As I said, I can't stand MS and I think the company is blatantly dishonest in many of its practices, but these seem to be reasonably innocent examples of PR people attempting to do their jobs. If you understand how PR works, you will know that there is nothing unusual here.
  • by sakusha (441986) on Tuesday March 30, 2004 @12:44AM (#8711081)
    I note that Bill Gates is one of the largest single shareholders in Home Depot, if not THE largest. Is there any surprise here that Home Depot is bending over backwards to accommodate their big stockholder?
    But I'm more interested in Aventis Pharmaceuticals. Gates is shifting all his personal wealth into Big Pharma stocks. I haven't been able to find out if he's an investor in Aventis, but he's a huge investor in their direct competitors. I can just see the pitch MS made, they'll offer Aventis a tech testbed platform, and if they don't go for it, they'll offer it to one of Bill's cronys, and Aventis will have difficulty with MS support in the future.
  • by Captain Tripps (13561) * on Tuesday March 30, 2004 @01:11AM (#8711230)
    You might be interested to know that as of last year, Penn State was still using a Mac SE/30 as an AppleTalk server. I've actually got a picture of it somewhere, sitting across from a $100,000 Cisco router in the machine room.
  • by wiresquire (457486) on Tuesday March 30, 2004 @01:58AM (#8711470) Journal
    I just tried one of the linked docs [microsoft.com] in Open Office.

    Edit/Changes/Show
    What do you know?
    OpenOffice filters are pretty good.

    I guess it's another case that security by obscurity doesn't work?
  • Re:Pining... (Score:2, Interesting)

    by the drizzle (724660) on Tuesday March 30, 2004 @02:05AM (#8711503)
    Seriously...it requires a friggin wizard. A wizard for christ's sake! Any goblin can learn del program.exe and a mere human can delete some oddly-placed files (and even screw with the registry). But a wizard to uninstall? Seriously.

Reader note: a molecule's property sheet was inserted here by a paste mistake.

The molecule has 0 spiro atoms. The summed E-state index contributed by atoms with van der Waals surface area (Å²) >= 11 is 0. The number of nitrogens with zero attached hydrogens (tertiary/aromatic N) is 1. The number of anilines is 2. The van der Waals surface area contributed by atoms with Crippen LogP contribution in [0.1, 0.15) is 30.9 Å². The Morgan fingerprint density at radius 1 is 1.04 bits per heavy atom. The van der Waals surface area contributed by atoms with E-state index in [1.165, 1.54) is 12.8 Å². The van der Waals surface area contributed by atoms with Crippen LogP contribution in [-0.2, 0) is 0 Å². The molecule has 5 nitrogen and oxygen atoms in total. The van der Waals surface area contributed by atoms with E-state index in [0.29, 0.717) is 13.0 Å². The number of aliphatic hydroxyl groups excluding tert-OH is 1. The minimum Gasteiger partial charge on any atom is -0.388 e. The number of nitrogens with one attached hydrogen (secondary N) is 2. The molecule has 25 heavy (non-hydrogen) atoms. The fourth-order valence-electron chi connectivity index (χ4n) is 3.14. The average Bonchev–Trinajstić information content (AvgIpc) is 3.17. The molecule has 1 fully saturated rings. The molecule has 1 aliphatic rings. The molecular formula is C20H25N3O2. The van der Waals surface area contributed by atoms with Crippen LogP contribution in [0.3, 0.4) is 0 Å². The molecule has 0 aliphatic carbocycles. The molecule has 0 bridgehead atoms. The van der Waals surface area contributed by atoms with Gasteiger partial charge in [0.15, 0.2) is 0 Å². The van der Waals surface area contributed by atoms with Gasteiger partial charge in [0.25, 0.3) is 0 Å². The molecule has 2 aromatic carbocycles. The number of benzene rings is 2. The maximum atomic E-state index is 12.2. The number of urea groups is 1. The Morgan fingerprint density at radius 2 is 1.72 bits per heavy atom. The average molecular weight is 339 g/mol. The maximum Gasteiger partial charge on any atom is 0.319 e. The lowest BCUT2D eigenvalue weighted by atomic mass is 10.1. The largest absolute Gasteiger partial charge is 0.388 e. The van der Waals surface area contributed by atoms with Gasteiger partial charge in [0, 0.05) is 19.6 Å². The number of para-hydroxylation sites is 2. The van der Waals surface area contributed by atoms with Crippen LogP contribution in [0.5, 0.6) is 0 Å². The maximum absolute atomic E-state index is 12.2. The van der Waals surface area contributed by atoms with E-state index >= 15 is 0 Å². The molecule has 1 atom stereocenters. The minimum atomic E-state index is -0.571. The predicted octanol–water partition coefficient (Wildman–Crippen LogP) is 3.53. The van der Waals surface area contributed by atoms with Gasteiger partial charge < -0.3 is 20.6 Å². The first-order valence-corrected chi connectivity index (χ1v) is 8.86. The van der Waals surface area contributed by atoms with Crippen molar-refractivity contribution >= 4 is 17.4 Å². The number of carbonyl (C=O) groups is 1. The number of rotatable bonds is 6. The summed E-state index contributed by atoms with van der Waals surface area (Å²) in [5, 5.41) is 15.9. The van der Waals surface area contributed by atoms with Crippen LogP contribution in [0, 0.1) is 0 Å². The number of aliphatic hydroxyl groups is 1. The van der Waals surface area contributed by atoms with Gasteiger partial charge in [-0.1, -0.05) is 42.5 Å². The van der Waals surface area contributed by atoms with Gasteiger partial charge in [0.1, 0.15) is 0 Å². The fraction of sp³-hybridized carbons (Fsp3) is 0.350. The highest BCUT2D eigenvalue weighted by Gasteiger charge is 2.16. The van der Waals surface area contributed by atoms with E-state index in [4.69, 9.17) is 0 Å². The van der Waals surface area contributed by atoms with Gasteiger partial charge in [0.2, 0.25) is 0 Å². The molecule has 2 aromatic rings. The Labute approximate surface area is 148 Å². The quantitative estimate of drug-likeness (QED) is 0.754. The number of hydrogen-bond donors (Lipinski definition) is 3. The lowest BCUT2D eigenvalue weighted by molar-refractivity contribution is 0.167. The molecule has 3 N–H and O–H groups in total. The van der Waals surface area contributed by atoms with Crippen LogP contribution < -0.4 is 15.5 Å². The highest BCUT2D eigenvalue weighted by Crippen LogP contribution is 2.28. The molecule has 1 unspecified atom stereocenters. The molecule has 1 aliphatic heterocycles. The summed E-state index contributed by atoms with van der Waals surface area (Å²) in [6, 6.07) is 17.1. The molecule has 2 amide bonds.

I tried to uninstall Explorer from a Windows box once. It hurt. Bad.

    Nowadays I swear by apt-get. No more Windows. I can't stand being locked into Explorer and going through hell to remove programs + whatever the hell it installed when I didn't uncheck an obscure "install memory-sapping worthless program" box.
  • by Anonymous Coward on Tuesday March 30, 2004 @02:10AM (#8711518)
    Having worked keeping everything running for a small PR business, let me share some insights into press releases.

    Everyone in the company reads and reviews them (except me, of course, for good reason). Quotes are written with a place holder for a name ("XXX" was what I saw most often), just as place holders are used for dates. The release goes back and forth to the client company as many times as it takes to get it signed off on, and somewhere along the line the quote gets attributed (but probably gets heavily edited before then).

    The only thing surprising about these is how little editing there is. MS must be cranking them out.

    On the converse, every now and then I would hear a statement like "I've got an hour to write a press release, and no idea what it's about." This was said in such a way that I assume it translates to "I've got all night and a case of jolt to finish this problem."